To make an etching bath we mix together a major proportion of the ferric chloride water solution with a far lesser amount of the aforesaid additive composition. Very good results are secured where there is employed from 2.5 parts by volume to 7 parts by volume of the additive composition with 97.5 parts by volume to 93 parts by volume of the ferric chloride solution, the total being 100 parts by volume. The ferric chloride solution employed in the foregoing manner will have a sufficient amount of ferric chloride therein to obtain a range of from 25 to 48 Baum. It will be appreciated that the ferric chloride solution can be initially introduced in the form of a high Baum concentration and that water also can be introduced into the etching bath so as to obtain the desired degree of concentration of the ferric chloride.

A particularly satisfactory etching bath includes composition such as set forth in Example I below, and suflicient water to make up 100 parts by volume. The various parts of the etching bath are stirred together for a few minutes, e. g., 10 minutes, for example by the paddles After the etching composition was prepared by mixing the indicated amounts of the additive composition of Example I with the indicated amounts of the ferric chloride aqueous solution of specified strength, the etching composition was used to etch exposed portions of a copper printing plate parts of which were covered by a resist coating which was impervious to a ferric chloride etching solution. The ferric chloride etching bath was applied to the printing plate by a splashing method in which the plate was held horizontally above an etching bath and an 8" diameter rotor with cupped blades thereon was turned at 450 to 650 rpm, so that the blades dipped in the etching bath and then were lifted clear of the bath and threw the etching composition from successive blades on to the undersurface of the copper plate. Etching was performed at to F. The etching took place in the normal time, to wit, about 10 to 30 minutes. A very high etch factor in the order of and a good shoulder angle in excess of 15 was obtained. There were no chips in the top or base of the etch.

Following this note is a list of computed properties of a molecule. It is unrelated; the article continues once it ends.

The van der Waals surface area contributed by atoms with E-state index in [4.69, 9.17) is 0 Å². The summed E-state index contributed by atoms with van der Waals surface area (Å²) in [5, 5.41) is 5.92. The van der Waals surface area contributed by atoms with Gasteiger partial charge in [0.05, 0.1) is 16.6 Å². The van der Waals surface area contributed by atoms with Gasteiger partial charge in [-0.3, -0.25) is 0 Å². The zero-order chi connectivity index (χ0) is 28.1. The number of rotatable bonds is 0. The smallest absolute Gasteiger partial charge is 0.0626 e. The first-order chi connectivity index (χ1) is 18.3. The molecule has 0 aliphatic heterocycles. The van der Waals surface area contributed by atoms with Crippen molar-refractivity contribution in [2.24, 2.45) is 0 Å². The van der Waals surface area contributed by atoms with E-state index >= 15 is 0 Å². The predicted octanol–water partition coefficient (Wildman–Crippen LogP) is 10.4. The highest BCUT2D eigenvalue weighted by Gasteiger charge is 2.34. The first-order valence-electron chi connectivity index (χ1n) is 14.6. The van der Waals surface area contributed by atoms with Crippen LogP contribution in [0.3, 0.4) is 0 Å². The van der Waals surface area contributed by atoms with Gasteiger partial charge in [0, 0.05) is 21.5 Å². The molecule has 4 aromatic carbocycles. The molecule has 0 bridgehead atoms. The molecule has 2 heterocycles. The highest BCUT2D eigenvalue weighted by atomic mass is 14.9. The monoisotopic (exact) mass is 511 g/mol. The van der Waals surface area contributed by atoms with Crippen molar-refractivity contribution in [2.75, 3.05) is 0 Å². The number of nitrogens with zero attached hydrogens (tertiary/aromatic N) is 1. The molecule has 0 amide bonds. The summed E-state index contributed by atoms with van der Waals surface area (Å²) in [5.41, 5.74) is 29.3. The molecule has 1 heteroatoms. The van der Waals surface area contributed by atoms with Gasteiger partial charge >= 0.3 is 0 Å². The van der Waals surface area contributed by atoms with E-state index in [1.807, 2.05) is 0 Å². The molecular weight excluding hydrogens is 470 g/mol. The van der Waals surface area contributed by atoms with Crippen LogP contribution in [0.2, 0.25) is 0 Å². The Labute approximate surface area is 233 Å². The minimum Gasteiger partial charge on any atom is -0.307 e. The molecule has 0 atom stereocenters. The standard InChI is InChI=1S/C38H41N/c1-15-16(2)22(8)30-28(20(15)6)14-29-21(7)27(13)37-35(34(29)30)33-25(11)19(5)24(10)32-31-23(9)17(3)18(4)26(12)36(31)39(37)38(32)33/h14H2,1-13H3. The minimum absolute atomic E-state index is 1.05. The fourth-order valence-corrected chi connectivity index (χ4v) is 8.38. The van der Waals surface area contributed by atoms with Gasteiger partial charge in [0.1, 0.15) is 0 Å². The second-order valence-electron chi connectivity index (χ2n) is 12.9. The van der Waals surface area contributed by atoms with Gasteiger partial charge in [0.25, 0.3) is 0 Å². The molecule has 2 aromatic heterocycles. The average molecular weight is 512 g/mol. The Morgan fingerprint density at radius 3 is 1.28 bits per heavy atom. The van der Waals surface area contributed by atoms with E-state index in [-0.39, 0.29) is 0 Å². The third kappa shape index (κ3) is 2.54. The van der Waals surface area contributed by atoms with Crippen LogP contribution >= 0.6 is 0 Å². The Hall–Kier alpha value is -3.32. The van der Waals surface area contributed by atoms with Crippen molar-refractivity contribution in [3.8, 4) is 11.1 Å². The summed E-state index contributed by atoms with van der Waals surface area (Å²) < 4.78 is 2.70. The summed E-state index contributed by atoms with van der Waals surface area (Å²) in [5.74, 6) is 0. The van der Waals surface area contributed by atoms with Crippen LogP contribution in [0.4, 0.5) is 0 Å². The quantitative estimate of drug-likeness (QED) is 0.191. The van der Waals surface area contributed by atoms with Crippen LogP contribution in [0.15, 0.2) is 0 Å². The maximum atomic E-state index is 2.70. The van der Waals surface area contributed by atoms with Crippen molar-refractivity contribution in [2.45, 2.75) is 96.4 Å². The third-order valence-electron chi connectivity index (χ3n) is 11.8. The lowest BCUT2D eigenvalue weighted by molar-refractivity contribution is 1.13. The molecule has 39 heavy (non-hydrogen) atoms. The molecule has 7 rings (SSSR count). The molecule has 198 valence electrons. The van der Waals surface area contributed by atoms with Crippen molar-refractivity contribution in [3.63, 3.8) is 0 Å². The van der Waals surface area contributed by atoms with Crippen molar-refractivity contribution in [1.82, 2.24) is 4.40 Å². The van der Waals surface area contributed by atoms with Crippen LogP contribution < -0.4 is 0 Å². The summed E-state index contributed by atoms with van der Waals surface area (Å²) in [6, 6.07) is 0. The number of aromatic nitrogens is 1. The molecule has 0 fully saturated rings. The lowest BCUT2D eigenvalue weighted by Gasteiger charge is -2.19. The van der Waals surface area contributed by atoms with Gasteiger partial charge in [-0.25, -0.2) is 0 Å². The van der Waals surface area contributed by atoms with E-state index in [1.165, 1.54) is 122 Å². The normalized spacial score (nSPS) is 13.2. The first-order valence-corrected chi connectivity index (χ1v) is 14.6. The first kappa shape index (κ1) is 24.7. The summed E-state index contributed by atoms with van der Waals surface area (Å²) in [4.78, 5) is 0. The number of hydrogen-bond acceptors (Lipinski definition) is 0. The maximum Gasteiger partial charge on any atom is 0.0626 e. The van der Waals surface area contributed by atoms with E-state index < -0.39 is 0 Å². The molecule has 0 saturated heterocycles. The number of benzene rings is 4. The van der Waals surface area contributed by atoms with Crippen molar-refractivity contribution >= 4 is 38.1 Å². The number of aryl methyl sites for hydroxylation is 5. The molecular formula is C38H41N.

The following are examples of other etching baths embodying our invention with which etched plates were made by the method outlined above. All of these baths secured improved protection, giving etch factors of at least 10. They did not have a tendency to chip at the sides or base of the etch. The shoulders of the etches were not undercut and the shoulder angles were at least 15. No bath was as good as Example I. In each of these following examples the parts of the etching bath are given by volume, the parts of the additive composition are given by weight, the parts of the etching bath add up to 100 with the balance being water, the parts of the additive composition add up to 100, the additive composition is referred to by the logogram AD, and the ferric chloride is an aqueous solution of 420 Baum.